University of Tokyo to Offer Engineering Courses in the Metaverse

University of Tokyo to Offer Engineering Courses in the Metaverse

The University of Tokyo will offer a series of engineering courses using metaverse tech. The courses, which are projected to start being offered later this year, will introduce students to the subjects of engineering and will combine this knowledge with the skills to handle metaverse-based worlds, to manage the digital transformation that work and educational environments are undergoing.

University of Tokyo to Introduce Metaverse-Based Courses Later This Year

Educational institutions are starting to recognize the power of metaverse platforms as tools to leverage in educational and instructional processes. The University of Tokyo, one of the most prestigious higher education institutions in Japan, has recently aangekondigd a plan for imparting metaverse-based engineering courses.

While these courses in the metaverse won’t confer degrees, they will be set up by the engineering faculty of the university and will have two goals. The first is to introduce high school students to the possible career paths they can take at the University of Tokyo related to engineering and information science fields. The second goal is to address the shortage of personnel capable of handling digital tools and new technologies in these academic environments.

The university has not detailed the metaverse platform to be used for these tasks. This new project will offer courses in areas such as artificial intelligence, entrepreneurial education, and next-generation communication technology. Students completing these courses will receive certification from the University of Tokyo, and will also have the possibility of attending face-to-face classes to complement online activities.

According to reports, the university will make an effort to recruit women for these courses, due to the low level of participation the demographic has in engineering courses.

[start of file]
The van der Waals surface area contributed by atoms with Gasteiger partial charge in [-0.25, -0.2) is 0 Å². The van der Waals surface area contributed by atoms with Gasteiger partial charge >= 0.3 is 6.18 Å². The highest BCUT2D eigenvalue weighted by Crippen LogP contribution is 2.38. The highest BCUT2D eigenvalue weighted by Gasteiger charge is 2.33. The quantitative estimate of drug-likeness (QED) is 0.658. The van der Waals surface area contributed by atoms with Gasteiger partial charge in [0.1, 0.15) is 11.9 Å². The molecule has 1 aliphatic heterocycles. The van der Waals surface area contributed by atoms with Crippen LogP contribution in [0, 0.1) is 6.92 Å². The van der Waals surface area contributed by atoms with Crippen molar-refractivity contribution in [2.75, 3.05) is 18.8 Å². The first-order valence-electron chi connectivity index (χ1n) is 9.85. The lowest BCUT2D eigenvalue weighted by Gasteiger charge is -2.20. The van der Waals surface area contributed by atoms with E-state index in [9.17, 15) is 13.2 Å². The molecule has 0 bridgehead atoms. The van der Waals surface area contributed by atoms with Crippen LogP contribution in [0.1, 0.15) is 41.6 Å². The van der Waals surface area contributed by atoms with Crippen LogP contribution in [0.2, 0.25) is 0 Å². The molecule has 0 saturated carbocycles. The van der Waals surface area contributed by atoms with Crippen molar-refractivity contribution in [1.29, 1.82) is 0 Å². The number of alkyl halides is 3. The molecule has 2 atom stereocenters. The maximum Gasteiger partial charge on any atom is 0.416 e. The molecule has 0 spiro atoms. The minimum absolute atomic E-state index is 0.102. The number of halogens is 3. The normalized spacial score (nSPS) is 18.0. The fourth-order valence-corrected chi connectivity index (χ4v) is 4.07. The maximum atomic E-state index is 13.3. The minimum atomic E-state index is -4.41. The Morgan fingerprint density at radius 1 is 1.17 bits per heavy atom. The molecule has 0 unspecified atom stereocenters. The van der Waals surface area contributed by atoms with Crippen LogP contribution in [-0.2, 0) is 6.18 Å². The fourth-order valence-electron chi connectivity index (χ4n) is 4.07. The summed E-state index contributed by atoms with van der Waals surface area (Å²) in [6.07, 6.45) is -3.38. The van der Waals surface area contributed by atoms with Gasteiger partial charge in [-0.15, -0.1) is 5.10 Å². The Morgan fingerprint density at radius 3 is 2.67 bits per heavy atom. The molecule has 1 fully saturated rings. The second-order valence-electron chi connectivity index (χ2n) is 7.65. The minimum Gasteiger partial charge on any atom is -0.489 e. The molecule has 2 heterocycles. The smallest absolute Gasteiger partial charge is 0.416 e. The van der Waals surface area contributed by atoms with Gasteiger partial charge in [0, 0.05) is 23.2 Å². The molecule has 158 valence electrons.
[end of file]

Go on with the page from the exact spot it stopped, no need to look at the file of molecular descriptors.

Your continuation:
Metaverse-Based Learning

With the rise of the metaverse as a platform where many activities can happen, more companies and institutions are taking their activities to this alternate world. A survey made in May by Globant, an Argentinian software company, found that 66% believe that virtual learning will be one of the metaverse apps that will change people’s lives in the next ten years. This kind of learning environment can also serve as an introduction to remote work, another trend that some companies have adopted since the Covid-19 pandemic period.

Echter, according to a study conducted by researchers of Coburg University, the University of Cambridge, the University of Primorska, and Microsoft Research, current metaverse tech might not yet be suitable for this kind of application.

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Sergio Goschenko

Sergio is a cryptocurrency journalist based in Venezuela. He describes himself as late to the game, entering the cryptosphere when the price rise happened during December 2017. Having a computer engineering background, living in Venezuela, and being impacted by the cryptocurrency boom at a social level, he offers a different point of view about crypto success and how it helps the unbanked and underserved.

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